Germans still drawing the line on technology

Half of the Bundesliga teams voted in favour of goal-line technology but the authorities refused to adapt it.

    It will be the Germany-based innovation GoalControl will be used at Brazil 2014 [GALLO/GETTY]
    It will be the Germany-based innovation GoalControl will be used at Brazil 2014 [GALLO/GETTY]

    Were you as surprised as I was that the top clubs in Germany voted against goal-line technology earlier this week?

    I'm trying to settle on why I expected a 'ja, bitte'.

    The starting point has to be that German club football has enjoyed such a good reputation in recent years that you might have expected them to be trailblazers off the pitch. Instead, emphatically it's the Premier League and English FA.

    There's the teutonic reputation for doing things first and efficiently. German companies have been right in the mix for developing the technology and the Germany-based innovation GoalControl will be used at Brazil 2014.

    The German national team famously benefitted from an awful decision when Frank Lampard was denied in the 2010 World Cup that it swayed Sepp Blatter to finally give in to technology. But historically, they have suggered more: Geoff Hurst's second goal in the 1966 final being disputed to this day.

    But the main reason I felt they would bring in the technology has been events in the Bundesliga this season. More than one goal-line incident has felt like the catalyst for change though the biggest incident wasn't technically about the goal-line.

    Bayer Leverkusen's Steffan Kiessling was awarded a goal against Hoffenheim in October... after the ball went through the side netting. It was a stunning error. The calls for video technology were loud for days after that, so loud I thought they would still be reverberating now.

    Instead, only 12 of the 36 voting clubs in Germany opted for technology, way short of the two thirds that would have brought a change. Bayern Munich and their coach Pep Guardiola were open with their backing, one of the nine Bundesliga clubs who want it introduced. That makes it half the sides in the league. That is the most telling statistic.

    Not a priority

    Germany is not anti-technology, it's simply reluctant to make it a priority. The feeling is that other football matters are simply more important to them right now. Goal-line technology has been one of the star performers in the English Premier League this season. While Luis Suarez, Daniel Sturridge, Eden Hazard and Yaya Toure have been rightly lauded for their contributions, praise for GLT has been measured.

    But respect must be given to the Premier League, and the FA, for their determination in driving this. They've been proven correct. I was one of those leaning towards sceptical about technology because GLT would solve only one problem. I came around to the view that it's better to solve one problem and open the doors to more technology than having nothing at all.

    And the moment that the Premier League and Hawk-Eye can be proud of came this month when Fulham played Newcastle. Both teams had failed to score when Fulham defender scored a certain goal off the underside of the bar. Or did he? The pundits had typically rushed to the wrong conclusion and criticised the officials and technology for disallowing the goal.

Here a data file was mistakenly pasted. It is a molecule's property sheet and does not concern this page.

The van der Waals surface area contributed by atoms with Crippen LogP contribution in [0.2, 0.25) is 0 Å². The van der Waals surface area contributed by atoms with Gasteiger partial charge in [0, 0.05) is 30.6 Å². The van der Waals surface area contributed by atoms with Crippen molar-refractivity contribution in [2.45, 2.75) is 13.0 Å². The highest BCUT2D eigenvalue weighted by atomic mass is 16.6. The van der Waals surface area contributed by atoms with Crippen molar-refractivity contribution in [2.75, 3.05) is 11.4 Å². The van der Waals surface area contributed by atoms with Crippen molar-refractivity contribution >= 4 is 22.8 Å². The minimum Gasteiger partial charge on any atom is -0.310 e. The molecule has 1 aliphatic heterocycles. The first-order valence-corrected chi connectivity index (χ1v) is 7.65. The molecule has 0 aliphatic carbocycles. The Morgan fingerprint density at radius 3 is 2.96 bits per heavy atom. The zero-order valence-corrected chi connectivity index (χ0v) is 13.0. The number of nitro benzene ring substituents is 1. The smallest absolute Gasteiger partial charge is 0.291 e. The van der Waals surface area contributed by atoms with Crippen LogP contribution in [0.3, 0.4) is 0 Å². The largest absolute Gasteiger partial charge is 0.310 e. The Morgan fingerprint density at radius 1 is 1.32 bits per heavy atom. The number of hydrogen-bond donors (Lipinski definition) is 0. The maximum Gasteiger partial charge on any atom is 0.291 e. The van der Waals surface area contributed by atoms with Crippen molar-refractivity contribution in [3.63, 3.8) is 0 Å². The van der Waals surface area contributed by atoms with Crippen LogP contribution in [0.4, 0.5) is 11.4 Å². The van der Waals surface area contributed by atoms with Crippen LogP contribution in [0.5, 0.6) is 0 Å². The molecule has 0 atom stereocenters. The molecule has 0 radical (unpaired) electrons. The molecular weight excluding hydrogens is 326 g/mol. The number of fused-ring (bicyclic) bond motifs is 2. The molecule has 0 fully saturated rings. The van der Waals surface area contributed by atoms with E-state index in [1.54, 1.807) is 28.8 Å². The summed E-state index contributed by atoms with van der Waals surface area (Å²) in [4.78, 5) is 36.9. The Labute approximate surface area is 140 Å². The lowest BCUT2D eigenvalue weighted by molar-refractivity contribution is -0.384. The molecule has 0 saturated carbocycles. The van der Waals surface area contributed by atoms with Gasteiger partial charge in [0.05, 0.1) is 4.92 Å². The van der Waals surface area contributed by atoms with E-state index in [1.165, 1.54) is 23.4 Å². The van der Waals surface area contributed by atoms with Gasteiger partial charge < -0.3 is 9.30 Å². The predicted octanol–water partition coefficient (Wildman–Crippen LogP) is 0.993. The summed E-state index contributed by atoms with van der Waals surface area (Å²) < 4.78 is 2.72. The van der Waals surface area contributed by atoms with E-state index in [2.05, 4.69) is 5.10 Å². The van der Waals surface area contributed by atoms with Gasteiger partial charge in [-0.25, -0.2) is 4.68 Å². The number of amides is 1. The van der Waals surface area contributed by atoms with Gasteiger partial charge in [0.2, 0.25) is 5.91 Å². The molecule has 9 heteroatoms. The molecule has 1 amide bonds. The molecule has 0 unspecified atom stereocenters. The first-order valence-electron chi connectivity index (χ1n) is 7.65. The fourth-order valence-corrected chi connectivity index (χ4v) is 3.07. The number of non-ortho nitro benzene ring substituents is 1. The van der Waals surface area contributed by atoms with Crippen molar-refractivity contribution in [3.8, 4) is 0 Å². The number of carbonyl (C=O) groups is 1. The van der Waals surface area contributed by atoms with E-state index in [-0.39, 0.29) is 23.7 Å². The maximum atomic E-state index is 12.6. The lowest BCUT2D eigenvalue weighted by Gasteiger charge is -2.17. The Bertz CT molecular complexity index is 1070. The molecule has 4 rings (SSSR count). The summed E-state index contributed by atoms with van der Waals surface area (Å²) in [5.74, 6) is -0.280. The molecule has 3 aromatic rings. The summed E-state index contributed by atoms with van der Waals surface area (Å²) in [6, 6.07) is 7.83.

Then we saw the replay. Nearly all of the ball was over the line. Nearly. A tiny fraction was touching the line. NO GOAL. Impressive. Could have been the difference between promotion, relegation and millions of pounds.

    Need more eyes?

    Meanwhile, Arsenal are at the centre of calls for the floodgates to open, for more technology to be brought in as well as video replays. The wrong man being sent off in the defeat against Chelsea was so bizarre - and embarrassing for the officials - that it incredibly overshadowed the 6-0 humiliation in Arsene Wenger's 1,000th game in charge.

    As usual everyone rushed to conclusions, many of them incorrect.

    Why did Alex Oxlade-Chamberlain not tell the referee it was him who handled the ball and not Kieran Gibbs? A replay showed he did.

    Why did the ref not listen? He did.

    But taking advice or instruction from a player is not a straightforward matter. Ox should definitely have been sent off. No he shouldn't. The ball was going wide when he handled so he should've stayed on the pitch for legitimate reasons after all.

    What was abundantly clear is that it was an excruciating incident for referee Andre Marriner and the officials, where eyesight, common sense and communication took a day off.

    A Uefa spokesman was quick to seize on this mistake, pointing out on Twitter that, "with an additional assistant referee on the end line, referee would not have got that sending off wrong. Technology is not the answer. More eyeballs are the answer".

    As long as those eyeballs didn't belong to the UEFA match officials who didn't allow Marko Devic a vital, legitimate goal for Ukraine against England in Euro 2012, spoiling a lot of good progress with their 'five officials' approach. Human error will always happen, that's life.

    How NFL has got it right

    I can't help but think of American football. They've got it right. They know what they are, what they have to do and what compromise they need to make to get the product right. So expect the ever-bold Premier League to push for more technology.

    Will they succeed and change football further? Not in a hurry. IFAB, football's rule makers, are more of a calm old-school sweeper than a headless chicken winger. If it's right, if it's acceptable, they will have given it lengthy consideration because turning back isn't an option.

    This column also appears on the website where Lee Wellings represents Al Jazeera.

    SOURCE: Al Jazeera


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